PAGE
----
If Not Christie, Who?

Beinart eyes the GOP’s shallow bench:

There are other potential Republican contenders who share some of Christie’s strengths. Like Christie, Wisconsin Governor Scott Walker can run as a tough, capable manager who isn’t from Washington. Like Christie, Rand Paul has defied his party on key issues—for instance, NSA surveillance—and may have somewhat greater appeal to the young. But of the potential candidates right now, only Christie can run as the bipartisan to Clinton’s partisan, the outsider to her insider, and the plain-speaking everyman to her scripted, poll-tested inauthenticity.

The weaker a political party, the more it requires a candidate of outsized reputation or unusual talent to overcome its deficiencies. That’s what that Republicans had in 1952, when a party still paying for its opposition to the New Deal changed the subject by nominating the general who oversaw D-Day. It’s what Democrats had in 1992, when a party hemorrhaging support among white voters found a governor gifted and ruthless enough to win some of them back. And it’s what the GOP had with Chris Christie, the rare national Republican who seems neither removed from the problems of ordinary Americans nor hostile to the cultural changes transforming the country.

Republicans had better hope Christie can still be that man. Because it’s hard to see who else in their party can.

I find it hard to disagree. Scott Walker as presidential timber? Seriously? Kilgore doubts Christie can recover:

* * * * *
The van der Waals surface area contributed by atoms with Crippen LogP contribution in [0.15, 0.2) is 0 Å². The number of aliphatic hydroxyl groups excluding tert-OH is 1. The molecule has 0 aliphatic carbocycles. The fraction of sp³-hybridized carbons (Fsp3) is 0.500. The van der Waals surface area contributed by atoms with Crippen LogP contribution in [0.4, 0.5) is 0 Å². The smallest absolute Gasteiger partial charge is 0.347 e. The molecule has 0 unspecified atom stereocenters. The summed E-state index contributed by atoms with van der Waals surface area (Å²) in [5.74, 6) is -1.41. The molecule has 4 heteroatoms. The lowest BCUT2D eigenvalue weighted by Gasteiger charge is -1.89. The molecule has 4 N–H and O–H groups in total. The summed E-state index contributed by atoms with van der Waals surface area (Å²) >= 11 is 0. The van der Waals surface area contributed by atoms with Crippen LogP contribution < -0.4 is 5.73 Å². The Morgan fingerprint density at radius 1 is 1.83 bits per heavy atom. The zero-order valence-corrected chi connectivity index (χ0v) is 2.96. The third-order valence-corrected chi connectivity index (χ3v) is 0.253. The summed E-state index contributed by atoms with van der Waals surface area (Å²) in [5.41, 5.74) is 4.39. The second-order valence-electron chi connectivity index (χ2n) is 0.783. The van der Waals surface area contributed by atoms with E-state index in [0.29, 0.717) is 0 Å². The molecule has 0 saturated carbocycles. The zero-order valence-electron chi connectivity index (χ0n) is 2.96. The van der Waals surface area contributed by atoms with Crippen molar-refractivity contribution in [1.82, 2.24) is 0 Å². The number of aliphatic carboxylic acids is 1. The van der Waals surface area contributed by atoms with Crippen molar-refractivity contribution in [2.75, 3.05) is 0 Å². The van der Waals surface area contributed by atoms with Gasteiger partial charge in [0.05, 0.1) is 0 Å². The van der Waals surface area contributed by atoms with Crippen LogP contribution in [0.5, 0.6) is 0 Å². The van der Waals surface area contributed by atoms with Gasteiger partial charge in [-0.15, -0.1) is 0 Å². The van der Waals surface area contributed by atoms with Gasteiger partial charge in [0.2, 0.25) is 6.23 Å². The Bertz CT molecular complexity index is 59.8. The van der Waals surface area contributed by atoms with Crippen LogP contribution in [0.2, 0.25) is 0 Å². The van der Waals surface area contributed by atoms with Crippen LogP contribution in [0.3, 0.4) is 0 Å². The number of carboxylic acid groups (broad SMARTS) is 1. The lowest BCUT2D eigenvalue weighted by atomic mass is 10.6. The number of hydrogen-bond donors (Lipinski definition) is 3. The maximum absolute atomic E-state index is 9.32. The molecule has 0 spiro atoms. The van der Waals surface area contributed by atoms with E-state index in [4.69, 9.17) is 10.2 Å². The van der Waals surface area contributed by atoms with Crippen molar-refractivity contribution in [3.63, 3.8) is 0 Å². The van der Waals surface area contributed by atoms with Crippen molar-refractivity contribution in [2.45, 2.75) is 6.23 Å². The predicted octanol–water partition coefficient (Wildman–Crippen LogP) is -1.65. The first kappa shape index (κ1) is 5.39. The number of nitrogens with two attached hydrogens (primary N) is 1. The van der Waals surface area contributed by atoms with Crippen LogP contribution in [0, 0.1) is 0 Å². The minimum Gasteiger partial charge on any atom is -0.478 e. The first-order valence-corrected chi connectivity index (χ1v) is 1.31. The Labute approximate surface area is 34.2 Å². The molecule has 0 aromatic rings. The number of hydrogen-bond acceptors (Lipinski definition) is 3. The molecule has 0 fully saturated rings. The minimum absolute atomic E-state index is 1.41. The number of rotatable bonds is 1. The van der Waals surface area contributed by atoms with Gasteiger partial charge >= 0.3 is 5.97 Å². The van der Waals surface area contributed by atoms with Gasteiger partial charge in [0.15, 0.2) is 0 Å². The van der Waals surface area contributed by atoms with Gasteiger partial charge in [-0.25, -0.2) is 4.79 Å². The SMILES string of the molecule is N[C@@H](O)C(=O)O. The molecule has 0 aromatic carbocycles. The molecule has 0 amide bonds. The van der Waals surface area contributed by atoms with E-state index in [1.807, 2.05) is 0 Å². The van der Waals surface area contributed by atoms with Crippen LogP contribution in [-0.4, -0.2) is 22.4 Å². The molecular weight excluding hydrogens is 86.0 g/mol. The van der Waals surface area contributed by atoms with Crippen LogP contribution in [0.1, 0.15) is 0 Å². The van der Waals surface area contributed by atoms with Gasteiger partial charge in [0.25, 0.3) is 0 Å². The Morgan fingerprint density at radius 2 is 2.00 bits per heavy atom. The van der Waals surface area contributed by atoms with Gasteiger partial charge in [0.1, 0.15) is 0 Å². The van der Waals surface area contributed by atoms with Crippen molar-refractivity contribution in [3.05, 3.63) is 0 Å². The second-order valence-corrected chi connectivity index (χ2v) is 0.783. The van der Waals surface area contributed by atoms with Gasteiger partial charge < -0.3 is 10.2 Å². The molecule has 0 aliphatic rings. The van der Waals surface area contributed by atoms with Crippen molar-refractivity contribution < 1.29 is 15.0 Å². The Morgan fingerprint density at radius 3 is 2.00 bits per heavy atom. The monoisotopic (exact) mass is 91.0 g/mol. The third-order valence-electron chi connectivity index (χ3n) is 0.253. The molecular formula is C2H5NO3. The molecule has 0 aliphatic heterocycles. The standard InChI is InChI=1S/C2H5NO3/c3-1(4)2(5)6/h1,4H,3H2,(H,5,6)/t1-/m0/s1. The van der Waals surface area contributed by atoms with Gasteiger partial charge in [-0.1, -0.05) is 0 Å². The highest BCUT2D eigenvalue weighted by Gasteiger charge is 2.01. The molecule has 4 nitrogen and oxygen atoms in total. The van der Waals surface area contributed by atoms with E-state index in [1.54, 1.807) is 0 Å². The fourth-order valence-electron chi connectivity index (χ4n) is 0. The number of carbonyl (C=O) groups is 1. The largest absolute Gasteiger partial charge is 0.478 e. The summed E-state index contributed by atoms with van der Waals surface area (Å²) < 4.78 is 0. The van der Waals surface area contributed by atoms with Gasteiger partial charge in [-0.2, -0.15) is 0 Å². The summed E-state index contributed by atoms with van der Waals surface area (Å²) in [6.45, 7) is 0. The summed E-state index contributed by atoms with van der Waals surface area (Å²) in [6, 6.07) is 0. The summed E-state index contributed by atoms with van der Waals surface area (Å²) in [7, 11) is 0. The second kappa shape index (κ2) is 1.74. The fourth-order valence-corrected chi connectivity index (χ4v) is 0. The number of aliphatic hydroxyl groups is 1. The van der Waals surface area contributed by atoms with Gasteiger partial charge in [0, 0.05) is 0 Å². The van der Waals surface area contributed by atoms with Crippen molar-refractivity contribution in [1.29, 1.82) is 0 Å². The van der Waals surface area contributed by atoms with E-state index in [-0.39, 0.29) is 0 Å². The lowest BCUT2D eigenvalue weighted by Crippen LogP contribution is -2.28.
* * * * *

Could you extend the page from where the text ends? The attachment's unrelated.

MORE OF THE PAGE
Personally, I never saw Christie winning the nomination; his record on guns, his lack of ties to the Christian Right (his mockery of the “Shariah Law” obsession will infuriate them) and his support for Medicaid expansion would be terrible handicaps even when memories of his “treasonous” cooperation with Barack Obama on Sandy response late in the 2012 campaign faded. But whatever else transpires from the strange saga on the George Washington Bridge, Christie has very likely lost the talisman of being a certain general election winner for the GOP.

Chotiner agrees that Christie’s 2016 strategy is in shambles:

It will simply not be possible to view him in the same light. “Toughness” will come across as bullying; “straight-talk” will seem gimmicky; anger will appear thuggish.

What this means, most likely, is that he will have to reinvent himself into a different kind of politician: more buttoned-up, more responsible, less wild. This is a very difficult thing for even a skilled politician like Christie to do (especially if not all of his outbursts are planned). But it also defeats the entire purpose of his candidacy. Why not just nominate Marco Rubio or Scott Walker? (It also makes it impossible for him to paper over his differences with the Republican right; his plan was to do so by using his tough-guy demeanor.)

Drum’s bottom line:

I could see Christie winning if the country were undergoing some kind of horrific disaster, like the Great Depression. In a case like that, it’s possible that Americans would just want someone who’d kick all the right asses and wouldn’t much care about the other stuff. But 2016 seems likely to be a fairly ordinary year, with a decent economy and no huge foreign crises. If that’s how it turns out, I have a hard time seeing how Christie manages to win.